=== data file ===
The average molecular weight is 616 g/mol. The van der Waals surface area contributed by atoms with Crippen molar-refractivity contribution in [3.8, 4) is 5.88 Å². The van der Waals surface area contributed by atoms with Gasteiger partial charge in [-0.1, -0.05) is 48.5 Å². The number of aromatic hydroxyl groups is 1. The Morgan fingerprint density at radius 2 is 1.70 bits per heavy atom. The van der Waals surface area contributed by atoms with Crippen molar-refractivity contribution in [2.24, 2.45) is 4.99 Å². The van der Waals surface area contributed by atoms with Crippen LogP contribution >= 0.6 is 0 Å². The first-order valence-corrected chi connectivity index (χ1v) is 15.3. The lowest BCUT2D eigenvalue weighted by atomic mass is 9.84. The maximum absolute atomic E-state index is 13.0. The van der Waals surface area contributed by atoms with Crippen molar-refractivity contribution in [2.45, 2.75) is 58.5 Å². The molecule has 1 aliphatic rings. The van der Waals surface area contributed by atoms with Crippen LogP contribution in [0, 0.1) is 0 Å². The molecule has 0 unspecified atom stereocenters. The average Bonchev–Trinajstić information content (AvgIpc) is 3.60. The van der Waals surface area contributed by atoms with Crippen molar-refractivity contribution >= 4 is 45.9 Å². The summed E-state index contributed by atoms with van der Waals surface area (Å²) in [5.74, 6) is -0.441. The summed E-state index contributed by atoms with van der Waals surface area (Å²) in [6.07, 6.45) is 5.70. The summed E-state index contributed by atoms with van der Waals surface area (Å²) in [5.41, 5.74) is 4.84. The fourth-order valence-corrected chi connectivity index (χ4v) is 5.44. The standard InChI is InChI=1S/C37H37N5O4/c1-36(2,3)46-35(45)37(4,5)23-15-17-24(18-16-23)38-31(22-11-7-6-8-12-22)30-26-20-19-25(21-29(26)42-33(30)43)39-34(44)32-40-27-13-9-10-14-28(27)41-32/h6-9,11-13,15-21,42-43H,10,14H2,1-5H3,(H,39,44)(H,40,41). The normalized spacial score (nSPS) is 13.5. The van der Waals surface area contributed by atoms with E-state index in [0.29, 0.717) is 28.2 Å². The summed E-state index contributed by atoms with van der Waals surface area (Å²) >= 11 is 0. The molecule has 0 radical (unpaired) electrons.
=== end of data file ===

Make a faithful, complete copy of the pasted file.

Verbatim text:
The average molecular weight is 616 g/mol. The van der Waals surface area contributed by atoms with Crippen molar-refractivity contribution in [3.8, 4) is 5.88 Å². The van der Waals surface area contributed by atoms with Gasteiger partial charge in [-0.1, -0.05) is 48.5 Å². The number of aromatic hydroxyl groups is 1. The Morgan fingerprint density at radius 2 is 1.70 bits per heavy atom. The van der Waals surface area contributed by atoms with Crippen molar-refractivity contribution in [2.24, 2.45) is 4.99 Å². The van der Waals surface area contributed by atoms with Crippen LogP contribution >= 0.6 is 0 Å². The first-order valence-corrected chi connectivity index (χ1v) is 15.3. The lowest BCUT2D eigenvalue weighted by atomic mass is 9.84. The maximum absolute atomic E-state index is 13.0. The van der Waals surface area contributed by atoms with Crippen molar-refractivity contribution in [2.45, 2.75) is 58.5 Å². The molecule has 1 aliphatic rings. The van der Waals surface area contributed by atoms with Crippen LogP contribution in [0, 0.1) is 0 Å². The molecule has 0 unspecified atom stereocenters. The average Bonchev–Trinajstić information content (AvgIpc) is 3.60. The van der Waals surface area contributed by atoms with Crippen molar-refractivity contribution >= 4 is 45.9 Å². The summed E-state index contributed by atoms with van der Waals surface area (Å²) in [5.74, 6) is -0.441. The summed E-state index contributed by atoms with van der Waals surface area (Å²) in [6.07, 6.45) is 5.70. The summed E-state index contributed by atoms with van der Waals surface area (Å²) in [5.41, 5.74) is 4.84. The fourth-order valence-corrected chi connectivity index (χ4v) is 5.44. The standard InChI is InChI=1S/C37H37N5O4/c1-36(2,3)46-35(45)37(4,5)23-15-17-24(18-16-23)38-31(22-11-7-6-8-12-22)30-26-20-19-25(21-29(26)42-33(30)43)39-34(44)32-40-27-13-9-10-14-28(27)41-32/h6-9,11-13,15-21,42-43H,10,14H2,1-5H3,(H,39,44)(H,40,41). The normalized spacial score (nSPS) is 13.5. The van der Waals surface area contributed by atoms with E-state index in [0.29, 0.717) is 28.2 Å². The summed E-state index contributed by atoms with van der Waals surface area (Å²) >= 11 is 0. The molecule has 0 radical (unpaired) electrons.